Thursday, June 7, 2007

Graduation Speeches: Are We Listening?

I tend to have my local NPR affiliate tuned to my car radio. Driving back from taking my son to the airport the day after Memorial Day the Talk of the Nation segment was "What Makes a Good Commencement Speaker?" The host, Neil Conan, was talking with Dr. Jay Parini, professor of English at Middlebury College about his article in the Chronicle of Higher Education on May 25, 2007 titled "The Model Graduation Speaker."

So, as a result of the program, I have been thinking about the myriad of commencements I have attended and what I remember about the speakers. I have to admit that the host and guest make a valid point that the average commencement speaker is "highly forgettable." As a case in point, I remember who the student speakers were for my high school graduation but not a word of their speeches. But the conversation not only addressed whether a speaker was memorable but also factors that contribute to being remembered or forgotten, some of which have little to do with the speaker but with the emotional charge surrounding the day.

I have come up with a list of some of the memorable and forgettable commencement-related speakers I have heard, and a few clippings of what I remember.

1. The most memorable non-published speech content I remember (and have notes for) was actually a high school baccalaureate service "charge to the graduates" address in 1996 given by Dr. Gregory A. Couser, professor of Bible at Cedarville University. He eloquently blended identity with the graduating seniors, passion for his topic and succinct delivery. His topic was "Four Things You Need to Get." The four things were:
- get a plan and share it with somebody because it makes you accountable to your goals;
- get a buddy (a prayer partner) for company and support;
- get a mentor because you need someone who has made it through the tough times; and
- get an apprentice (he said disciple but currently that word is not enjoying good press so I substitute apprentice) because being watched will force you to practice what you preach.

2. The next memorable speaker came two years later at California State University of Pennsylvania in the person of Dr. Stephen R. Covey, of the Seven Habits books fame. When he was introduced I was unaware that I should have heard of either the name or the books but all around me people were turning over their programs and starting to take notes. I may be dense occasionally but I took the hint that something important was coming; and after the obligatory build up about goals and dreams and the rest of your life, it came: "What one thing could you start doing regularly that would make a significant impact on your life?" (Covey, 1998). That speech and reading the book became part of the impetus to finish my BA and move back to my writing roots.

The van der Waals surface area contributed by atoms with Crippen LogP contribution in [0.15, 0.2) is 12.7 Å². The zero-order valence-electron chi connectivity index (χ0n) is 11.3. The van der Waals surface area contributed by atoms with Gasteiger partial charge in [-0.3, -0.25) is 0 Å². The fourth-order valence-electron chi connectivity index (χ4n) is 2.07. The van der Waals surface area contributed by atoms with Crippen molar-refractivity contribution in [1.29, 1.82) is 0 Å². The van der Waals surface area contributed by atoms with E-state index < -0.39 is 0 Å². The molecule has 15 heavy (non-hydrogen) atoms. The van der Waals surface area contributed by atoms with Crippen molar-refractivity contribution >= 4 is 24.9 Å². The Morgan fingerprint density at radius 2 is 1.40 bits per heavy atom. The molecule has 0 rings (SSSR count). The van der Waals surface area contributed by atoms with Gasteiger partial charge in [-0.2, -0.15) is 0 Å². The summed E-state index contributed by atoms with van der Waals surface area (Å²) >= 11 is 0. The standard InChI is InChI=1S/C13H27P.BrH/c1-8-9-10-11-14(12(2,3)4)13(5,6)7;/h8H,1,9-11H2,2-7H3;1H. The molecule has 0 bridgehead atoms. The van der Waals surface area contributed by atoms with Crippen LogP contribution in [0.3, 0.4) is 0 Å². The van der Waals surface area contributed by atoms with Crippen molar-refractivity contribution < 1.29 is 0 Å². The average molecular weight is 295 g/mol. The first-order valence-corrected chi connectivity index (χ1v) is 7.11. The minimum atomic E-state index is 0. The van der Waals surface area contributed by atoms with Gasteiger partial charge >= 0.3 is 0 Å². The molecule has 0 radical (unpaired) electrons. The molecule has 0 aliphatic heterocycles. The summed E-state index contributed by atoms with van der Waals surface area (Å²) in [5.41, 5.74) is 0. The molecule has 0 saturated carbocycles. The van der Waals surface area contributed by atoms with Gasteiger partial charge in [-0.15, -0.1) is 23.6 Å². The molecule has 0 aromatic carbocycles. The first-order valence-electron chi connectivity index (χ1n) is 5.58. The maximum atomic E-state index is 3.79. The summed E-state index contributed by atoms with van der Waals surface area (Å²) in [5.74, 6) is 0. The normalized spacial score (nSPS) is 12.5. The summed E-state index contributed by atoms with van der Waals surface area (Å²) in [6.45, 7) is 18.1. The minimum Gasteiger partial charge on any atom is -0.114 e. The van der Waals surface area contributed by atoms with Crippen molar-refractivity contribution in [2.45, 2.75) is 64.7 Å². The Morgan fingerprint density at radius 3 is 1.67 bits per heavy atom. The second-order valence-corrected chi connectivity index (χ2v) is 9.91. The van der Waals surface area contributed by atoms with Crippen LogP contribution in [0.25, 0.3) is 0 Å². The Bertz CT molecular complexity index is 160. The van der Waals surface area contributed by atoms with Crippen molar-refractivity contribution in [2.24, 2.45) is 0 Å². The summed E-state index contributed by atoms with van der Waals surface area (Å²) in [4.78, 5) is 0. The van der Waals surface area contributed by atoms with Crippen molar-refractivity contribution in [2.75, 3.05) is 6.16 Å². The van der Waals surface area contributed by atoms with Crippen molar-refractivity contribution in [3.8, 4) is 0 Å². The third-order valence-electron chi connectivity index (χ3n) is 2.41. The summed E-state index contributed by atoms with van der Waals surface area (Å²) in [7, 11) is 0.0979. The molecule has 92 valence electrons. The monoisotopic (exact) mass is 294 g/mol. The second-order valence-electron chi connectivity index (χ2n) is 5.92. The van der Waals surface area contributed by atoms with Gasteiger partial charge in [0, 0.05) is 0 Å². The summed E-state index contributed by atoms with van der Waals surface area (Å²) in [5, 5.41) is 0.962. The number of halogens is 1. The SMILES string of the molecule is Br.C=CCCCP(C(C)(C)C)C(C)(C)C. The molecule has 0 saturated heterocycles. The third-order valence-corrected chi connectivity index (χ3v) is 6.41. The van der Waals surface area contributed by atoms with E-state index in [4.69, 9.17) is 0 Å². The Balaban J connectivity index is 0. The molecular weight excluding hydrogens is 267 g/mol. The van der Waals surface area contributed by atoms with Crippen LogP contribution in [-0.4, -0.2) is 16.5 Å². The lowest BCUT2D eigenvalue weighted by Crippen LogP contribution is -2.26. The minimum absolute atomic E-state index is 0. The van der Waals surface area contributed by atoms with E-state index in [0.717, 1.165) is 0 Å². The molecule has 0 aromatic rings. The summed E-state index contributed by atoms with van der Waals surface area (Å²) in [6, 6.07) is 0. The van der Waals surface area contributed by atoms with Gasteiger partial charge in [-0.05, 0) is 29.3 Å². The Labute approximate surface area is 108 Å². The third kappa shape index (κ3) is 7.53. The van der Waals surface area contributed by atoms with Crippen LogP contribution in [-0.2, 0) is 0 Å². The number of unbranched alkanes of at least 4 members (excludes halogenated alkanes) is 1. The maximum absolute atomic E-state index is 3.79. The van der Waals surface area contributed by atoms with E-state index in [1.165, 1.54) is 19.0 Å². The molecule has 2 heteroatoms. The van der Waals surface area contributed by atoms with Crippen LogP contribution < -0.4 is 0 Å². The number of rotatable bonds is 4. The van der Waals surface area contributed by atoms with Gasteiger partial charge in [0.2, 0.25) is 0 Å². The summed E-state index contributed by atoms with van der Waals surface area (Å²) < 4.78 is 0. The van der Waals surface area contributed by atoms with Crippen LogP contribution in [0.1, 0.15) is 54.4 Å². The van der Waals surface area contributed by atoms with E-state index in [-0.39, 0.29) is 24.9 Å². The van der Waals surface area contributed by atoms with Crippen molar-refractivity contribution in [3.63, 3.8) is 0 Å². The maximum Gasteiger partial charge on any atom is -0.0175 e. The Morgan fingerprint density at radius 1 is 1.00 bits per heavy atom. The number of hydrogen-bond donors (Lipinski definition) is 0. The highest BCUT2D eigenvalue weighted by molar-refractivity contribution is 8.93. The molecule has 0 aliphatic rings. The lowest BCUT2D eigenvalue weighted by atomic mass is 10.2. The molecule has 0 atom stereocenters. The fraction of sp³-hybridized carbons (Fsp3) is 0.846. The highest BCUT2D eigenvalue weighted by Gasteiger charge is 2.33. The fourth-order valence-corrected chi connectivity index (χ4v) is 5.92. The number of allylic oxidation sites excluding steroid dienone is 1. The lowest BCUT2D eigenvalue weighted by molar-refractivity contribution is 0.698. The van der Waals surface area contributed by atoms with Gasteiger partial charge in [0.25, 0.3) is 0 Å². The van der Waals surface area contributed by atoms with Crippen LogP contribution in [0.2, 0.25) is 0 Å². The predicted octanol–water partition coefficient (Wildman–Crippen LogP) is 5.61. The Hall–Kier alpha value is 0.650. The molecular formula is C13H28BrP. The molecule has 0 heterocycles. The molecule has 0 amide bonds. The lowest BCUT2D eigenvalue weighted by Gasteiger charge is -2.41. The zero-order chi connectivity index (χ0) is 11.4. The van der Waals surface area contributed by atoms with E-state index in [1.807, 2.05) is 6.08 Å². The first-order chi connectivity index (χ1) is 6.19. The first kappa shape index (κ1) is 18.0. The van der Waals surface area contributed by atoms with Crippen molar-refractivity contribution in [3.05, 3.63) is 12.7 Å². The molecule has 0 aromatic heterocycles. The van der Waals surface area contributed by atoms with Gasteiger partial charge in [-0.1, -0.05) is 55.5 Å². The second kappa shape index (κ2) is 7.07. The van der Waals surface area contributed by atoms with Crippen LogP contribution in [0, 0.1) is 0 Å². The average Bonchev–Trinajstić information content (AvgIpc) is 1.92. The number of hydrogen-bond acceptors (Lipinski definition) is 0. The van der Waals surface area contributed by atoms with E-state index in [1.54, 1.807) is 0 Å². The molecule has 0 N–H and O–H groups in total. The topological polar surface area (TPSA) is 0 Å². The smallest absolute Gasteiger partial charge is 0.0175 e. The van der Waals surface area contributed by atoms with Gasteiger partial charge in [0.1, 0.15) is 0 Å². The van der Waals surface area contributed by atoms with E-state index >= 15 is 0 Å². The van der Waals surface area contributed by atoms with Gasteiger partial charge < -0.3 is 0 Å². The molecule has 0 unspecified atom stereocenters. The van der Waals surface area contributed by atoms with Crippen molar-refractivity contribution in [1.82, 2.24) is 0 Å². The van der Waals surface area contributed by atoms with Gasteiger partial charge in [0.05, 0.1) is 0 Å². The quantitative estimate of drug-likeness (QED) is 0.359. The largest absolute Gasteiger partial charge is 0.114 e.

3. This last speaker, while not as organized or concise as the previous two, was the most passionate and also suffering from the most stage fright. Lois Raimondo is a worldwide photojournalist who also authored a children's book, The Little Lama of Tibet (Scholastic, 1994 - out of print), and does workshops on freelance photojournalism. In her commencement address at Wittenberg University in 2005 she challenged graduates to guard against acquiring too many of the material rewards their education could provide at the expense of not only their monetary resources but would also require them to "narrow their range of motion." She also told them to examine their fears and take charge of them rather than being controlled by them as fear has a narrowing effect of its own (Raimondo, 2005). I think about what this means in action items as I try to figure out who I am as a writer.

I am not going to list a few speakers that I which I could forget. Perhaps it would be best to allow those less-than-uplifting addresses to continue to slide into obscurity. But think about a commencement speaker who left a positive impression on you and leave a comment or email me if you have trouble with the comments.

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